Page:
Back to "Broken Bow". The Klingon Klaang is carrying evidence back to Qo'noS that the Suliban are behind attempts to start a Klingon civil war, and he is being chased by members of the Suliban cabal when his ship crashes in Broken Bow, Oklahoma. He kills the Suliban, but is then confronted by a farmer named "Moore". Moore shoots Klaang, and that sets up the episode. According to the Vulcans, the Klingons were going to attack Earth because of this when the Vulcans agreed to return Klaang's corpse to Qo'noS. The only problem is that Klaang isn't dead, nor is he really dying. After some arguing, Captain Jonathon Archer essentially bullies the Vulcans into 'allowing' him to return Klaang to his home alive, with a Vulcan 'chaperone'. That is the mission.

Along the way, we have introductions to the crew. They are all experts in their field, all uniquely qualified to be aboard Earth's first warp five starship. And as with every series premiere, we see short scenes to tell us about the main characters. All of the characters struck me as interesting. For example, the concept of a 'space-boomer', a person who was born in space and spent most of his life in space is something never before explored in Trek. Otherwise, we've seen Vulcan science officers. We've seen alien crewmembers. Of course, there is the controversial idea of rude Vulcans as an obstruction to Earth and Starfleet. In this case, Jolene Blalock's performance as T'Pol made what could have been an annoying character an absolute joy to watch. Her chemistry with Archer and Tucker is unmistakable, and I knew right off that I was going to enjoy watching these characters as the series went on. And of course, the interaction between T'Pol and Archer's beagle Porthos was hilarious. She doesn't like dogs, she doesn't like their smell, but Porthos instinctively likes her. That was an absolutely true-to-life moment, and again, I knew I was going to enjoy seeing more develop as the series progressed. There are only two real issues that I have with the otherwise excellent "Broken Bow". There is an early, inexplicable reference to Klingon warbirds. No such thing, until they started to add them in various places following Enterprise's run. Star Trek researcher Richard Arnold blew that big time. And right at the end, Travis Mayweather warns Archer of a nearby ion storm along their course. Archer says "You can't be afraid of the wind." An ion storm presented a danger to the much sturdier, more advanced Constitution Class a hundred years later. The NX Class would probably be destroyed. So you should be afraid of that particular wind.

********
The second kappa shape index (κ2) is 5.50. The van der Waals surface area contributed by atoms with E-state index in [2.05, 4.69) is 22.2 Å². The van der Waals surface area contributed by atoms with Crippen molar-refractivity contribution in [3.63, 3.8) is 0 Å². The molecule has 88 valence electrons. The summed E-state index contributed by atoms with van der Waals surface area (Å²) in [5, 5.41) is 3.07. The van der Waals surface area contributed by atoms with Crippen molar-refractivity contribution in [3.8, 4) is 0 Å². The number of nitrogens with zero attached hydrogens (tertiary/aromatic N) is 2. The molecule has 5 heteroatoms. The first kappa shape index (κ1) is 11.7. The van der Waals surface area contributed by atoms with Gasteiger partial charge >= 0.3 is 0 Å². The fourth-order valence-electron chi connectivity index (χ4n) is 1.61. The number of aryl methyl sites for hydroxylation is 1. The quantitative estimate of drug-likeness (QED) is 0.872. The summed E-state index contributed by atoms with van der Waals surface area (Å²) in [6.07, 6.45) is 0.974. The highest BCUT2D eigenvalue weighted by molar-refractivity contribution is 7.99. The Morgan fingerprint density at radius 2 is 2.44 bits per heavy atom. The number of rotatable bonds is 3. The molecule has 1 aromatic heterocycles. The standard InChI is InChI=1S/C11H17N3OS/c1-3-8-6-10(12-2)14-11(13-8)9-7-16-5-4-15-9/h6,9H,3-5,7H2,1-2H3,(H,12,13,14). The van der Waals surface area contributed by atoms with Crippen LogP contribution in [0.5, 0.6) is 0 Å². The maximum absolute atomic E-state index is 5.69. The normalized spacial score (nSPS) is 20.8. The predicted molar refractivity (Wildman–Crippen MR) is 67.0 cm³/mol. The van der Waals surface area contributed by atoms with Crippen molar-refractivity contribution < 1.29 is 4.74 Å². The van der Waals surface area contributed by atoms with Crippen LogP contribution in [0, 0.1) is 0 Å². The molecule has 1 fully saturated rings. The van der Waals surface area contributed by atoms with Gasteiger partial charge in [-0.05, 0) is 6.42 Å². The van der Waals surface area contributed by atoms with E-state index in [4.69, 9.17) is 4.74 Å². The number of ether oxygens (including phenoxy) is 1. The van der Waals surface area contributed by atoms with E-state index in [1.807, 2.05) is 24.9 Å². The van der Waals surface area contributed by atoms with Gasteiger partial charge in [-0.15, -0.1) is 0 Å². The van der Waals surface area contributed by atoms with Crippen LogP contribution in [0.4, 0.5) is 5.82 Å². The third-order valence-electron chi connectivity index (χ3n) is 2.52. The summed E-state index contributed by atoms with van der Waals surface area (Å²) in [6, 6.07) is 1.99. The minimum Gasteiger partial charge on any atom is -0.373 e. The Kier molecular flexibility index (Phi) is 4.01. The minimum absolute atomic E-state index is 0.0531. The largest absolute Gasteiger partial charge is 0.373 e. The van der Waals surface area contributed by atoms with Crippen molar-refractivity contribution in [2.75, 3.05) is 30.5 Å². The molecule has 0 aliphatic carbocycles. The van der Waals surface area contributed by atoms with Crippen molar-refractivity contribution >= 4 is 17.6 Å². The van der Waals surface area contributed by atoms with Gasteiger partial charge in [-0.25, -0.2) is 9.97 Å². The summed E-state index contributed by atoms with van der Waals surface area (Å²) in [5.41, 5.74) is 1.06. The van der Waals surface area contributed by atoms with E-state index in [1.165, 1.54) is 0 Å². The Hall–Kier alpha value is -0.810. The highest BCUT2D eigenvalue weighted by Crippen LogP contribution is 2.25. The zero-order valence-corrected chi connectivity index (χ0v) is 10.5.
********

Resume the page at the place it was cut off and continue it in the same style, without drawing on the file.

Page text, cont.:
Enterprise was meant to harken back to the idea of a tough, lead from the front captain, a ship largely on its own, without a starbase to fall back on, and an untamed galaxy. Literally boldly going where noone had gone before. With "Broken Bow", it did just that. Humanity pushing the envelope, taking chances, doing what they were told was too risky. In short, Star Trek got back to "risk is our business". "Broken Bow" was, to me, probably the strongest Trek pilot episode. It gets an enthusiastic thumbs-up from me.

Next up: "Fight or Flight"